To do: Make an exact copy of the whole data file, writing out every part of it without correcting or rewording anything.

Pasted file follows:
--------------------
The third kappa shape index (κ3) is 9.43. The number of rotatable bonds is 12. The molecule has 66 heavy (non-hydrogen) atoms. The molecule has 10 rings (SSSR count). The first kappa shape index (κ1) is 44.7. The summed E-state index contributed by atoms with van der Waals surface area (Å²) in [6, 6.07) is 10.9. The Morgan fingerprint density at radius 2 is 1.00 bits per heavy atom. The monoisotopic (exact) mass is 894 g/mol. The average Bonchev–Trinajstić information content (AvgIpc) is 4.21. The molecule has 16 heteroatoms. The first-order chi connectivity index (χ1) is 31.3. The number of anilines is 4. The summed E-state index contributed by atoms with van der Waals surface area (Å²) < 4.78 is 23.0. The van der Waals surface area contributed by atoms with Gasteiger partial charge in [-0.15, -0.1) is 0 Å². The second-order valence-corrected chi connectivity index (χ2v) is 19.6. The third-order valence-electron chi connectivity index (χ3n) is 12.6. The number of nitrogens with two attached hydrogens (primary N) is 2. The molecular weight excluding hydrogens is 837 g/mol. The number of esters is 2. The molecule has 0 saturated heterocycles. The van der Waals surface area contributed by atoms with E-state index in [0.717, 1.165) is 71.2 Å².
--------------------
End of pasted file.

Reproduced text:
The third kappa shape index (κ3) is 9.43. The number of rotatable bonds is 12. The molecule has 66 heavy (non-hydrogen) atoms. The molecule has 10 rings (SSSR count). The first kappa shape index (κ1) is 44.7. The summed E-state index contributed by atoms with van der Waals surface area (Å²) in [6, 6.07) is 10.9. The Morgan fingerprint density at radius 2 is 1.00 bits per heavy atom. The monoisotopic (exact) mass is 894 g/mol. The average Bonchev–Trinajstić information content (AvgIpc) is 4.21. The molecule has 16 heteroatoms. The first-order chi connectivity index (χ1) is 31.3. The number of anilines is 4. The summed E-state index contributed by atoms with van der Waals surface area (Å²) < 4.78 is 23.0. The van der Waals surface area contributed by atoms with Gasteiger partial charge in [-0.15, -0.1) is 0 Å². The second-order valence-corrected chi connectivity index (χ2v) is 19.6. The third-order valence-electron chi connectivity index (χ3n) is 12.6. The number of nitrogens with two attached hydrogens (primary N) is 2. The molecular weight excluding hydrogens is 837 g/mol. The number of esters is 2. The molecule has 0 saturated heterocycles. The van der Waals surface area contributed by atoms with E-state index in [0.717, 1.165) is 71.2 Å².